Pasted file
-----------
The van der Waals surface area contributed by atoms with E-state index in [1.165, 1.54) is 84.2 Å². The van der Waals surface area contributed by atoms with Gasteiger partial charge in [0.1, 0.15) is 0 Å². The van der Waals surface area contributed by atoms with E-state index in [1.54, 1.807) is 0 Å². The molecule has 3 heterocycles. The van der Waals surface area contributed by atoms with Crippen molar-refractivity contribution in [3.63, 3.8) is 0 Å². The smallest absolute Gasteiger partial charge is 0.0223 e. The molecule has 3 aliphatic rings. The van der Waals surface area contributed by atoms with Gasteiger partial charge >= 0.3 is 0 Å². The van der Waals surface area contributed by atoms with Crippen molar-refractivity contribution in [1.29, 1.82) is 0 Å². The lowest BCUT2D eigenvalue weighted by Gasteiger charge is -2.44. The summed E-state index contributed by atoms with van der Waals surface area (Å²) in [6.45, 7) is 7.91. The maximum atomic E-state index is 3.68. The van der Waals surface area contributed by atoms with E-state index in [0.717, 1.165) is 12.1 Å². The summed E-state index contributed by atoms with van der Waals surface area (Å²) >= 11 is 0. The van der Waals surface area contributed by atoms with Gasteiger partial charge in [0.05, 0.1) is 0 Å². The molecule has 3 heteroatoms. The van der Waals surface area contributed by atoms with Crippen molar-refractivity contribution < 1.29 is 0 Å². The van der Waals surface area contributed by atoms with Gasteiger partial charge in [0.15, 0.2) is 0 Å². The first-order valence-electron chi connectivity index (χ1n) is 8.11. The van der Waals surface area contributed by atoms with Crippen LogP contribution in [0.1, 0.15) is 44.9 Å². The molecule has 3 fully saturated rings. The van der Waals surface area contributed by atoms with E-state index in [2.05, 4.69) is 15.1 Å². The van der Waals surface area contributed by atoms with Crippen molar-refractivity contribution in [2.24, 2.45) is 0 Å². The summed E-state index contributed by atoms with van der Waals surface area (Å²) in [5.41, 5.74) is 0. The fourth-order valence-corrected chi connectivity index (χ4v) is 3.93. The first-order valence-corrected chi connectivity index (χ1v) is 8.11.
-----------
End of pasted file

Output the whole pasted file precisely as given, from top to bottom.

The van der Waals surface area contributed by atoms with E-state index in [1.165, 1.54) is 84.2 Å². The van der Waals surface area contributed by atoms with Gasteiger partial charge in [0.1, 0.15) is 0 Å². The van der Waals surface area contributed by atoms with E-state index in [1.54, 1.807) is 0 Å². The molecule has 3 heterocycles. The van der Waals surface area contributed by atoms with Crippen molar-refractivity contribution in [3.63, 3.8) is 0 Å². The smallest absolute Gasteiger partial charge is 0.0223 e. The molecule has 3 aliphatic rings. The van der Waals surface area contributed by atoms with Gasteiger partial charge >= 0.3 is 0 Å². The van der Waals surface area contributed by atoms with Crippen molar-refractivity contribution in [1.29, 1.82) is 0 Å². The lowest BCUT2D eigenvalue weighted by Gasteiger charge is -2.44. The summed E-state index contributed by atoms with van der Waals surface area (Å²) in [6.45, 7) is 7.91. The maximum atomic E-state index is 3.68. The van der Waals surface area contributed by atoms with E-state index in [0.717, 1.165) is 12.1 Å². The summed E-state index contributed by atoms with van der Waals surface area (Å²) >= 11 is 0. The van der Waals surface area contributed by atoms with Gasteiger partial charge in [0.05, 0.1) is 0 Å². The molecule has 3 heteroatoms. The van der Waals surface area contributed by atoms with Crippen molar-refractivity contribution < 1.29 is 0 Å². The van der Waals surface area contributed by atoms with Gasteiger partial charge in [0.15, 0.2) is 0 Å². The first-order valence-electron chi connectivity index (χ1n) is 8.11. The van der Waals surface area contributed by atoms with Crippen LogP contribution in [0.1, 0.15) is 44.9 Å². The molecule has 3 fully saturated rings. The van der Waals surface area contributed by atoms with E-state index in [2.05, 4.69) is 15.1 Å². The van der Waals surface area contributed by atoms with Crippen molar-refractivity contribution in [2.24, 2.45) is 0 Å². The summed E-state index contributed by atoms with van der Waals surface area (Å²) in [5.41, 5.74) is 0. The fourth-order valence-corrected chi connectivity index (χ4v) is 3.93. The first-order valence-corrected chi connectivity index (χ1v) is 8.11.